Summer Was Nighttime Leg Cramp Season

Quinine prescriptions for nighttime leg cramps spiked in the summer

/ Author:  / Reviewed by: Joseph V. Madia, MD Beth Bolt, RPh

(RxWiki News) Like Christmas and professional sports, nighttime leg cramps apparently have a season.

The authors of a new study found that quinine was prescribed more often in the summer than in other seasons. Quinine (brand name Qualaquin) is commonly used for leg cramps. Internet searches regarding leg cramps in the US and Australia also increased in summer months.

Although this study identified a seasonal trend in leg cramps, it did not determine why they were more frequent in the summer.

"Although there are anecdotal reports of pregnancy-associated rest cramps being worse in summer, these findings establish the phenomenon of seasonality in rest cramps in the general population,” said lead study author Scott R. Garrison, MD, PhD, of the University of Alberta in Edmonton, Canada, in a press release.

Nocturnal leg cramps are painful muscle spasms that occur at night. They can wake people from a sound sleep. Past research has found that these cramps may originate in the nerves, but their actual cause is unknown.

Pregnant women often report that leg cramps are more common during the summer months, these researchers said. Dr. Garrison and team wanted to confirm whether this finding was the norm for the general population as well.

They began by collecting data on new prescriptions for quinine written for people older than 50 from December 2001 to October 2007.

Dr. Garrison and colleagues found that prescriptions for quinine peaked during summer months — July in British Colombia and January in Australia. The seasons are reversed in the southern hemisphere, with summer occurring in December, January and February.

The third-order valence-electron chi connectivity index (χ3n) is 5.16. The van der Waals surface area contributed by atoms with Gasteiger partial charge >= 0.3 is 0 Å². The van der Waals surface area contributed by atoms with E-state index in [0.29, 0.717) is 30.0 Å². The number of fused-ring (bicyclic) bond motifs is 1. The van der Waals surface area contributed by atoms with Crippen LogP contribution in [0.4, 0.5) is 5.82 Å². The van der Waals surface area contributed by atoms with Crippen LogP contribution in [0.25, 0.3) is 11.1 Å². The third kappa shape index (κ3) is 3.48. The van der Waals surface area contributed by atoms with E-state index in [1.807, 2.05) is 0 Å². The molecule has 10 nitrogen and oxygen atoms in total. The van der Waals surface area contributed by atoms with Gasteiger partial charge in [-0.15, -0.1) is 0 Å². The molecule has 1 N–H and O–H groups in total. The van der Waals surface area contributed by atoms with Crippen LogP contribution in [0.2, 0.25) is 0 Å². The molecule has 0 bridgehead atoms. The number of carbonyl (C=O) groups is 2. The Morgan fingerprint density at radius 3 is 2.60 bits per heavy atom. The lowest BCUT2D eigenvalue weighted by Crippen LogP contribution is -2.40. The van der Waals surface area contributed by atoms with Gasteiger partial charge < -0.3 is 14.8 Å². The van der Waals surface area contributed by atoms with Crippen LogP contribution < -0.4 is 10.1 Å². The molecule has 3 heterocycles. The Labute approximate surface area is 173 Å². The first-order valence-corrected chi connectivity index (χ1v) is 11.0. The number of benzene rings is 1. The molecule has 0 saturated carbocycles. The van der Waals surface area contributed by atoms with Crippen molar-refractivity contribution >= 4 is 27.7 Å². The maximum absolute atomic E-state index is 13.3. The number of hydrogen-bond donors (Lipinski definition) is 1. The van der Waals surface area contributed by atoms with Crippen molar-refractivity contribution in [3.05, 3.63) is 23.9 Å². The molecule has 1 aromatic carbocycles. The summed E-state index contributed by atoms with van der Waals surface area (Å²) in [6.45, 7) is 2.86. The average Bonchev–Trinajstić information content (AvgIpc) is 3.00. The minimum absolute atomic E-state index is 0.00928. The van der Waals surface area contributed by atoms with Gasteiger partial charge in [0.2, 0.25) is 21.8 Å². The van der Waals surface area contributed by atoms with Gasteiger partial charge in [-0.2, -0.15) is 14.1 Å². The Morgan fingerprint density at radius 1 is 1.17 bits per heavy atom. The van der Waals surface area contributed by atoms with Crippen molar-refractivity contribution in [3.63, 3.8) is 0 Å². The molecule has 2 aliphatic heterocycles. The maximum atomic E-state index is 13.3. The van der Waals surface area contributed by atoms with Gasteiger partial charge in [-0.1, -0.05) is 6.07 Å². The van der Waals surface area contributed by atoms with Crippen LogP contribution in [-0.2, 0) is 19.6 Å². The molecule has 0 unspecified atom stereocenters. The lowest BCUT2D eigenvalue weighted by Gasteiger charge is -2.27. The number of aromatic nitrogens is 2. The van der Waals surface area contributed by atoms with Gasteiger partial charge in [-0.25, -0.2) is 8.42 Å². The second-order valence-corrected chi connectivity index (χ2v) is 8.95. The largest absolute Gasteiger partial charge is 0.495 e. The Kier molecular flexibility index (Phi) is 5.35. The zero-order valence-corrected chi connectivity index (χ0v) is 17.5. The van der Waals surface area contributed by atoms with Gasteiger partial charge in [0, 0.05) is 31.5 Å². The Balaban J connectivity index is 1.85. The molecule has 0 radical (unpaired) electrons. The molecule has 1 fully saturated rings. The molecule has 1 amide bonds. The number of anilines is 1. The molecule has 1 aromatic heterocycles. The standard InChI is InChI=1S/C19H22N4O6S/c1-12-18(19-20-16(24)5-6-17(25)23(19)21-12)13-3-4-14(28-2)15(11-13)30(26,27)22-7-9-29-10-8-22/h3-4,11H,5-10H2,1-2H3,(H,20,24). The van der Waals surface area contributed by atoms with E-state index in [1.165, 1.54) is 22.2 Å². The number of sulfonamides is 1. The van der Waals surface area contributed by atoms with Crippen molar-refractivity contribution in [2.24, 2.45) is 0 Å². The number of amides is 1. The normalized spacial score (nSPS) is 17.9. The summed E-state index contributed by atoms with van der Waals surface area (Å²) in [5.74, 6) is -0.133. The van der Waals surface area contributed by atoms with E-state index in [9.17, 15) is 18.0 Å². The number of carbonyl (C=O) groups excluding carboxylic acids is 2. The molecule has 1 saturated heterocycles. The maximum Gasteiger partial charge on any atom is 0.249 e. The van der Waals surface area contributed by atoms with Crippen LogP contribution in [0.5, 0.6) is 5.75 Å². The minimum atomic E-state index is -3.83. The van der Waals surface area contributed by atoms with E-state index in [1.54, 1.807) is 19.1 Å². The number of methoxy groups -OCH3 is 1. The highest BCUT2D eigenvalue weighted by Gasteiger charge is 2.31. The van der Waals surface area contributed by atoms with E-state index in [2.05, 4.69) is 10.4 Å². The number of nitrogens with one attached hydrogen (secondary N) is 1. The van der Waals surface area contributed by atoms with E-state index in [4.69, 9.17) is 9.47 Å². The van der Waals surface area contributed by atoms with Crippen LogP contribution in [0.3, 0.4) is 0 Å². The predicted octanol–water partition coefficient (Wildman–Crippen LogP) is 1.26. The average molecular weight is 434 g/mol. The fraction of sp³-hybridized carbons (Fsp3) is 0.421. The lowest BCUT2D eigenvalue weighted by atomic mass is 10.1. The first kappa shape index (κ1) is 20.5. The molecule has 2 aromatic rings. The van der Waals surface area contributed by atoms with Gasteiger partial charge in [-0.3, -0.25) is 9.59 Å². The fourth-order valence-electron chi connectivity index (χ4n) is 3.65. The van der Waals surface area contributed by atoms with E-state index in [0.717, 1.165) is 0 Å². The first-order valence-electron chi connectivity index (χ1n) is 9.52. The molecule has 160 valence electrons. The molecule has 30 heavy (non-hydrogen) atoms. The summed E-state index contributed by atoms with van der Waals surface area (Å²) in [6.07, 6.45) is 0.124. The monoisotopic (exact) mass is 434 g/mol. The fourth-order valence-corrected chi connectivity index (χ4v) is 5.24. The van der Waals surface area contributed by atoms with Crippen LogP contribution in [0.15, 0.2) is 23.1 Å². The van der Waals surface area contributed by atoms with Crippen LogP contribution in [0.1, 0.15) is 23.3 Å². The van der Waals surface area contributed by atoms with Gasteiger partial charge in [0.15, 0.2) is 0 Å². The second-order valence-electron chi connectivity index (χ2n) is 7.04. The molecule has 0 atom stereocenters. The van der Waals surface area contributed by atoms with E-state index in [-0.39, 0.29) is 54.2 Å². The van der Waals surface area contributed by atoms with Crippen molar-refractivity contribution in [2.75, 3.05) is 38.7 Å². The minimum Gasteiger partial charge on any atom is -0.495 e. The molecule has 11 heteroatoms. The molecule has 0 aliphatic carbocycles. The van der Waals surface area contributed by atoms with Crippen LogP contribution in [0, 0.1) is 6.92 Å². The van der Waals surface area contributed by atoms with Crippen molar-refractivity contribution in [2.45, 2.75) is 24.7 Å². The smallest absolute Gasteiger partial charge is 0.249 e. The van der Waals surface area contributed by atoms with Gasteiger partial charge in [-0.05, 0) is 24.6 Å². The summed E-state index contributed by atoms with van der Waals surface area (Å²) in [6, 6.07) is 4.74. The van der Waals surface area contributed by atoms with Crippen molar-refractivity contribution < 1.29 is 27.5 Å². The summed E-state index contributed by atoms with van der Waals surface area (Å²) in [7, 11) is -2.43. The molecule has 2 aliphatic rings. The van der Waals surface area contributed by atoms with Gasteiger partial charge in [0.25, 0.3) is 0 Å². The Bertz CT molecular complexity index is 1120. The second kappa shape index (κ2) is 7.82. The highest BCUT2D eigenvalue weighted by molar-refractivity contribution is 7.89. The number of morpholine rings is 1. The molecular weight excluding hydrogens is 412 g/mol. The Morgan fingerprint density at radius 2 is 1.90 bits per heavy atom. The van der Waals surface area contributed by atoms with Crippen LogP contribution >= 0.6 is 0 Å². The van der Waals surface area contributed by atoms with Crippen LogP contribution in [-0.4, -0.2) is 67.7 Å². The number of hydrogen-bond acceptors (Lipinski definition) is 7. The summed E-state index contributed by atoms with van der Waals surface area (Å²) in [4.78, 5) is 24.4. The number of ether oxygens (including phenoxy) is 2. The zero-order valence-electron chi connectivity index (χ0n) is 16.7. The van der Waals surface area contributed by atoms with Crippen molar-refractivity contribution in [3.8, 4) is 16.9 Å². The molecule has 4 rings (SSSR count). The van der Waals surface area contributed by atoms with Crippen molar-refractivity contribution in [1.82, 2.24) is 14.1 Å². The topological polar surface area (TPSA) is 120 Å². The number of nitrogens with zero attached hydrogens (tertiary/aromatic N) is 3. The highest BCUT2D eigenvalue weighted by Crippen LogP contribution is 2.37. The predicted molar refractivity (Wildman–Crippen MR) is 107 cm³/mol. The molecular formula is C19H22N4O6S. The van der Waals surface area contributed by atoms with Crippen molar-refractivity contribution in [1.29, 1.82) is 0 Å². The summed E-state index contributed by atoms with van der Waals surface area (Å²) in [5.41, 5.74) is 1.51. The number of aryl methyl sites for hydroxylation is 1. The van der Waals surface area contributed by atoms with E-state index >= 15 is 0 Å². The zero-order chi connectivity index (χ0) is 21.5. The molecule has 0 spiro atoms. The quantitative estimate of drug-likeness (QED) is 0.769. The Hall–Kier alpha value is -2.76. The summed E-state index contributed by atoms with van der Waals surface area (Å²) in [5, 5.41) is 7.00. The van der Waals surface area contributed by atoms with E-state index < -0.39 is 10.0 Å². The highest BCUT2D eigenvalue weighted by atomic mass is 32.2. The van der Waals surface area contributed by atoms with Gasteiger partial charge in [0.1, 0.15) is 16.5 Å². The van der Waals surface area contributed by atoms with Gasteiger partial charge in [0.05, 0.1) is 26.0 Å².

New prescriptions for quinine roughly doubled in the summer months, Dr. Garrison and team found.

Google searches on the subject of leg cramps followed the same seasonal pattern.

Dr. Garrison and team noted that routine quinine use may have some dangerous side effects. These are often rare but include vomiting, cold sweats, confusion, raised heart rate and trouble breathing, among others.

"In countries where quinine is still in widespread use as [a preventive measure] for nocturnal leg cramps despite safety warnings (e.g., Canada and the United Kingdom), physicians may choose to counsel patients to take a 'quinine holiday' during the 6 colder months of the year," Dr. Garrison and colleagues wrote.

Quinine is not approved by the US Food and Drug Administration for leg cramps. However, doctors often use it for that purpose because many have found it to be effective.

This study was published online Jan. 26 in the Canadian Medical Association Journal.

A grant to the Therapeutics Initiative’s Pharmacoepidemiology Working Group funded this research. Dr. Garrison received a Doctoral Research Award from the Canadian Institutes of Health Research (CIHR). Study author Dr. Karim M. Khan received a CIHR Emerging Team Grant. Study author Richard L. Morrow received a grant from the Therapeutics Initiative’s Pharmacoepidemiology Working Group from the British Columbia Ministry of Health.

Review Date: 
January 25, 2015
Last Updated:
January 26, 2015